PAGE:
I wasn’t expecting the nurse to compel me to shave my own knee minutes before surgery. She couldn’t be serious, I pondered with a look of shock in my eyes. Looking around at her face and then to over to Allan, I realized she was resolute. As a result, dressed in a white hospital gown and blue surgical head cap, I was half bent over the toilet shaving an area that has not been smooth since I was a child. Perhaps this is customary when one chooses the economical Red Cross Hospital in Merida, Mexico for knee surgery rather than a more expensive option focused on client service.
Advance notice would have been appreciated so I could have calmly shaved at home with an electric razor. The stress of surgery is severe enough. I should be relaxing, trying to calm my nerves – not performing a task better suited to medical professionals. Luckily I brought my toiletry bag with disposable razor inside. My hands trembled as I pruned my hirsuite left knee while the nurse waited impatiently nearby.
I was beginning to regret my choice of hospitals before even stepping inside the facility We had arrived on time at 6am to the Red Cross only to find it locked and with no one in sight. Did we make a mistake on time? Were we in the right place? Ah yes, we are in Mexico and the sense of time is lackadaisical at best even when it comes to major surgery. My sense of urgency and impending doom heightened as we waited 30 minutes for the tardy staff to unlock the doors.
At least I had a private room. The stark white concrete block structure was an upgrade from where the other patients lay together military style, 20 deep in neat rows of cots. They were paying what they could, which was often nothing. In comparison I was paying around $1,500 USD for a surgeon to repair to my torn left meniscus.
The Red Cross Hospital in Mexico works off donations, giving the downtrodden access to proper medical care, including major operations for almost nothing. Volunteers dressed in white outfits and funny white nurse’s hats solicit donations at major intersections throughout Mexico. Often paying clients like me can partake in the same services for a fraction of the cost with normally the same level of care.
When it came time to research hospitals for my operation the Red Cross was probably the last place I would have picked. I was looking for somewhere near where I lived in Playa del Carmen, Mexico that had a level of care comparable with the US. I’m originally from Boston, Massachusetts which has some of the best hospitals globally. Two 2 hospitals in the Yucatan Peninsula, Mexico area came highly recommended: Hospiten in Cancun and Star Medica in Merida.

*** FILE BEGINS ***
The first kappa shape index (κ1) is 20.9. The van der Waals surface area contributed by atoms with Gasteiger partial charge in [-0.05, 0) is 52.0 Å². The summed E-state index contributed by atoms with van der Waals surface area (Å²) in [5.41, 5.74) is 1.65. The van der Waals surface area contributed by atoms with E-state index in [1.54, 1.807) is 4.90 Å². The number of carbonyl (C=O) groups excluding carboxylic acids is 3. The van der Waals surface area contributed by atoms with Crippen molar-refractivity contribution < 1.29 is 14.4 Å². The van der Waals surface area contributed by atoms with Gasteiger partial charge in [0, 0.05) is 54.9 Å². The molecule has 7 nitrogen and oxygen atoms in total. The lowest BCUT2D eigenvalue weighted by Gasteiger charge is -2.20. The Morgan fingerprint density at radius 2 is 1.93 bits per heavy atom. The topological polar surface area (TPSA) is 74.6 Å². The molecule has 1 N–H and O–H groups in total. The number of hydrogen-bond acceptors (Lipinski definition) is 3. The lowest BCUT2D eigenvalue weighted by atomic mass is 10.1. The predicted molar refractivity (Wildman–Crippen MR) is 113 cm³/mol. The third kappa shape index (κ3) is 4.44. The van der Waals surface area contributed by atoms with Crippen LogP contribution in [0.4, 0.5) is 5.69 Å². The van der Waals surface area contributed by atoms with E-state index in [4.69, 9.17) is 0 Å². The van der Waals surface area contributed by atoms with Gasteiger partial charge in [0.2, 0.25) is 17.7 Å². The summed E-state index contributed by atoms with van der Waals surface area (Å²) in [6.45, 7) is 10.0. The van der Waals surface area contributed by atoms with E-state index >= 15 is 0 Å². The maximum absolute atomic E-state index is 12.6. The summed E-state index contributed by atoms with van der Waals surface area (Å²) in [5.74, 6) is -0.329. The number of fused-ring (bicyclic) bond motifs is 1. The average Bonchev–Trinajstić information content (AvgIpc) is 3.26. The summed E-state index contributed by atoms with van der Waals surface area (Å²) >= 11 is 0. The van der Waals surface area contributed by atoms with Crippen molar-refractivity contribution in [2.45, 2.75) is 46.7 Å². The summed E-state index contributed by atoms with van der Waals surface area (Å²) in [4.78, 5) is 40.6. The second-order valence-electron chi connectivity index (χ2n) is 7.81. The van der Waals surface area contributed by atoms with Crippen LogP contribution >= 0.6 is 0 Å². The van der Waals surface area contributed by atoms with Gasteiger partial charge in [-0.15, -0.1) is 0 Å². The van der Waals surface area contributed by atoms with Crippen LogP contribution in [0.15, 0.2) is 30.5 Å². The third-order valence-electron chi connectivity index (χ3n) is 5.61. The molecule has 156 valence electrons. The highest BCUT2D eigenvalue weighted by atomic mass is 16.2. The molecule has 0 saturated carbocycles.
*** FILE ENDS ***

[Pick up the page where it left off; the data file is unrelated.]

A meniscus repair in the US on average costs $7,000 USD. At Hospiten in Cancun it figures $6,000 USD. At Star Medica in Merida the price was $2,500 USD. Through further discussion with my Star Medica surgeon he offered to do the same operation with the exact operating room set up at the Red Cross Hospital in Merida for only $1,500 USD. After a bit of pondering on my part, to me it seemed like a no-brainer.
Why spend more on a fancy facility when it was unnecessary? Sure it was a no frills experience. After surgery the nurse handed me a wireless doorbell from HomeDepot to use as a makeshift paging system. When it came time to leave, it took 30 minutes just to find someone to take our money. We eventually paid in the hospital reception area handing over a large wad of Mexican pesos which then took 15 minutes to count and recount – in plain view of everyone. Then the receptionist came running after us outside after we accidentally underpaid her $200 pesos (about $10 US).
Ultimately the important part of surgery was that it was performed well with no adverse side effects. I’m happy to say I’ve made a full recovery and I’m back to running and playing tennis. Despite the added stresses of using the thrifty Red Cross Hospital, I’d return – pre-shaven, of course. I’d also be contributing to charity since a portion of my operation goes to helping those less fortunate have access to something many of us take for granted.